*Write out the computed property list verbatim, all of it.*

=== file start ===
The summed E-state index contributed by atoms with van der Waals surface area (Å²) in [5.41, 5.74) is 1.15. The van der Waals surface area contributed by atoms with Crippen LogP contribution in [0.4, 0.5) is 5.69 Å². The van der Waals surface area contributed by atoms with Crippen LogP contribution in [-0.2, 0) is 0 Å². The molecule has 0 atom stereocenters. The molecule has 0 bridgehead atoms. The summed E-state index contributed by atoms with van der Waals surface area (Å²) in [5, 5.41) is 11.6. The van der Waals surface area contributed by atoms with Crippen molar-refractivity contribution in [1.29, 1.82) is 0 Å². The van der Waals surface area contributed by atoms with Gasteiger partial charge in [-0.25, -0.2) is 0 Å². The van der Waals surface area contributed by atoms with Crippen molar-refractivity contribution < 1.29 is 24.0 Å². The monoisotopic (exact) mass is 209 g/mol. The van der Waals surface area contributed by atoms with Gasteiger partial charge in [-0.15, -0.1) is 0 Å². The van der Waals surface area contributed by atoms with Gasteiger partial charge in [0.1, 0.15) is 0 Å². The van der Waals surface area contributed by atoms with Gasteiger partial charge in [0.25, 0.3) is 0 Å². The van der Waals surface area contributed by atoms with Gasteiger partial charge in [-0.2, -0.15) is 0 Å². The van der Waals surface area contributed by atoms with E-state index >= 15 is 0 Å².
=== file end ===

The summed E-state index contributed by atoms with van der Waals surface area (Å²) in [5.41, 5.74) is 1.15. The van der Waals surface area contributed by atoms with Crippen LogP contribution in [0.4, 0.5) is 5.69 Å². The van der Waals surface area contributed by atoms with Crippen LogP contribution in [-0.2, 0) is 0 Å². The molecule has 0 atom stereocenters. The molecule has 0 bridgehead atoms. The summed E-state index contributed by atoms with van der Waals surface area (Å²) in [5, 5.41) is 11.6. The van der Waals surface area contributed by atoms with Crippen molar-refractivity contribution in [1.29, 1.82) is 0 Å². The van der Waals surface area contributed by atoms with Gasteiger partial charge in [-0.25, -0.2) is 0 Å². The van der Waals surface area contributed by atoms with Crippen molar-refractivity contribution < 1.29 is 24.0 Å². The monoisotopic (exact) mass is 209 g/mol. The van der Waals surface area contributed by atoms with Gasteiger partial charge in [-0.15, -0.1) is 0 Å². The van der Waals surface area contributed by atoms with Gasteiger partial charge in [0.1, 0.15) is 0 Å². The van der Waals surface area contributed by atoms with Gasteiger partial charge in [0.25, 0.3) is 0 Å². The van der Waals surface area contributed by atoms with Gasteiger partial charge in [-0.2, -0.15) is 0 Å². The van der Waals surface area contributed by atoms with E-state index >= 15 is 0 Å².